College Basketball

Notre Dame ousts Duke from ACC tournament with 74-64 win

Notre Dame’s Bonzie Colson (35) reacts after scoring against the Blue Devils in the first half in the semifinal round of the Atlantic Coast Conference basketball tournament in Greensboro.
Notre Dame’s Bonzie Colson (35) reacts after scoring against the Blue Devils in the first half in the semifinal round of the Atlantic Coast Conference basketball tournament in Greensboro.

After chugging along to 12 straight wins and looking darn-near unbeatable Thursday night, it’s time to throw the brakes on the train that had Duke bound straight to Indianapolis for the Final Four.

The Blue Devils turned in one of the most perplexing performances of the season in the ACC semifinals, losing to Notre Dame 74-64. That ruined a traditional matchup to send off the ACC tournament in Greensboro (until the year 2020, at least), setting up a Fighting Irish vs. North Carolina final.

"Really, for about the first 24 minutes, I'm not sure — I don't know who we were coaching tonight," coach Mike Krzyzewski said. "We weren't talking, we weren't doing anything. We weren't following instructions. It was like an out-of-body experience."

Duke hadn’t lost since Jan. 28 against the Irish in South Bend. In between the two meetings was the 90-60 rout of Notre Dame in Durham, which featured Duke shooting 81 percent in the most impressive first half of the season. The opening 20 minutes against the Fighting Irish this time around, though, was disastrous.

The Blue Devils were facing their biggest halftime deficit of the year, down 41-26. The defensive strategies and matchup zones that confused N.C. State were not effective against Notre Dame, and especially reserve Bonzie Colson. The reserve post player found success attacking the Duke zones from the free throw line, finishing with 11 first half points and 17 for the game, tying his career high.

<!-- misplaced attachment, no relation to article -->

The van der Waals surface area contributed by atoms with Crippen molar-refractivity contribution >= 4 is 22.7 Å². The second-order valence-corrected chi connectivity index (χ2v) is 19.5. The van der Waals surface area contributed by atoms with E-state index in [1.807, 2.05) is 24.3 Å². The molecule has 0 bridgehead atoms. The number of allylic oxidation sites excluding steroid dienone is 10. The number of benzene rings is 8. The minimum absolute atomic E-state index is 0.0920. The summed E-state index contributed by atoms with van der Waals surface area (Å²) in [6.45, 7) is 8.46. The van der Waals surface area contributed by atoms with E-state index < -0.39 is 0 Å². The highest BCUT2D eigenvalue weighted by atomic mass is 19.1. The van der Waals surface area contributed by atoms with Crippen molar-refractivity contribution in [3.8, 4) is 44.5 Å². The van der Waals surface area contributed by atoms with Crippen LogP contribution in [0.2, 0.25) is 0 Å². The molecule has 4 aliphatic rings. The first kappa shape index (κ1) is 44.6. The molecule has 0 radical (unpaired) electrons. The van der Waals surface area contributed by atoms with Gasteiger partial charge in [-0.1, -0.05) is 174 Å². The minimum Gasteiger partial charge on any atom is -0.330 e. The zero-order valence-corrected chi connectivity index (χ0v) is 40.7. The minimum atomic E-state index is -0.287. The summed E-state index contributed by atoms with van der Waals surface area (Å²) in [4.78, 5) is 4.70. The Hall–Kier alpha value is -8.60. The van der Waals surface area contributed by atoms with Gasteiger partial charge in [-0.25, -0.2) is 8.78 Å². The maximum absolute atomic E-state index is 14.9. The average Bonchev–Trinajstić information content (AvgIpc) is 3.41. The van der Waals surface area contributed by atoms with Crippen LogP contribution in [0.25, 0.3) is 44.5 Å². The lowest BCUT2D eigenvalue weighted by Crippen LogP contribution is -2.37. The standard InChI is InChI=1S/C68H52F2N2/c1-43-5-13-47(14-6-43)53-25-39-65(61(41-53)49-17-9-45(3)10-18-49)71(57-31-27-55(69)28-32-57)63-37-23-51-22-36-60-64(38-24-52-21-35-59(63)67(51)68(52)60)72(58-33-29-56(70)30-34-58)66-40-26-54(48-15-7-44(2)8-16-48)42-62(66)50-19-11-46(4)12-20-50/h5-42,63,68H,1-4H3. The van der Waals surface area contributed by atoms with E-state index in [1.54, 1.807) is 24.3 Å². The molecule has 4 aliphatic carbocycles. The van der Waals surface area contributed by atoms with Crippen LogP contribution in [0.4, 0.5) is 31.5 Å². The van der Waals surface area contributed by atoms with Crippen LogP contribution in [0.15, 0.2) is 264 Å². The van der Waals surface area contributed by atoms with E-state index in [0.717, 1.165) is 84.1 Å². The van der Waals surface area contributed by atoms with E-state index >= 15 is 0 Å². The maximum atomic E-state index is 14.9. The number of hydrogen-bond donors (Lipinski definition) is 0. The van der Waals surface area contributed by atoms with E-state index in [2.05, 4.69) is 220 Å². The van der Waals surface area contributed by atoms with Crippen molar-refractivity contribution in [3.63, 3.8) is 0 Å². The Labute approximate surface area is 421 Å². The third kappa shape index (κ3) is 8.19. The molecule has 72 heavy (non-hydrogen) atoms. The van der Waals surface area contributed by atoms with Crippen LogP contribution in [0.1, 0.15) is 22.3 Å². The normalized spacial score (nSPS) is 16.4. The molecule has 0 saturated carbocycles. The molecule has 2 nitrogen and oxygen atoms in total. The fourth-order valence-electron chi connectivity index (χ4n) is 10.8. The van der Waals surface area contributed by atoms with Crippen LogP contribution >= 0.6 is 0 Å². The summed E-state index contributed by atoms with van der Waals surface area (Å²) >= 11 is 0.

Notre Dame, which earned its first berth in a conference title game, will face No. 19 North Carolina, the tournament's fifth seed, on Saturday night in the title game.

"One of the things I used to say all the time when we were in the Big East, 'Let's get to Saturday,'" coach Mike Brey said. "Darn if we're not playing for it ... and I've never been more confident of a group."

Duke did mount a comeback late – unlike the ones on the road against Virginia and at home versus North Carolina, this one was too little, too late.

Justise Winslow, who payed such a poor first half (zero points) that Mike Krzyzewski benched him for the start of the second, rose to the occasion down the stretch. During one stretch, he scored six straight points, tipping in Jahlil Okafor’s missed free throw, dunking off of his own miss and hitting a jumper to cut the lead to nine, 61-52, with 8 minutes, 4 seconds to play.

Duke cut the lead to seven with 4:55 left, thanks to another jumper by Winslow, and one possession later it was Okafor with a jumper to cut it to five.

Out of the under-4 media timeout, Jerian Grant made two free throws to put Notre Dame ahead 68-61, but Tyus Jones hit his first 3 of the game moments later to put Duke to within four at 68-64.

Okafor went to the free throw line with 1:48 remaining and the score the same, but he missed twice. The next possession saw Pat Connaughton hit an off-balance jumper from the free throw line to beat the shot clock and essentially deal the comeback attempt its final blow, putting the Fighting Irish up 70-64 with 1:13 remaining.

Quinn Cook immediately turned the ball over on the next possession, and a brick by Tyus Jones on a 3-point attempt in the final seconds confirmed that there would be no late-game magic for Duke.

The Blue Devils were cold from 3 all game, shooting just 3 of 17 from deep. Okafor helped offset that with 28 points inside.

"Hopefully, we're still in a point in time where we can learn from this," Krzyzewski said. "Next game we play, there is no more learning. You've got to do it."

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Twitter: @laurakeeley

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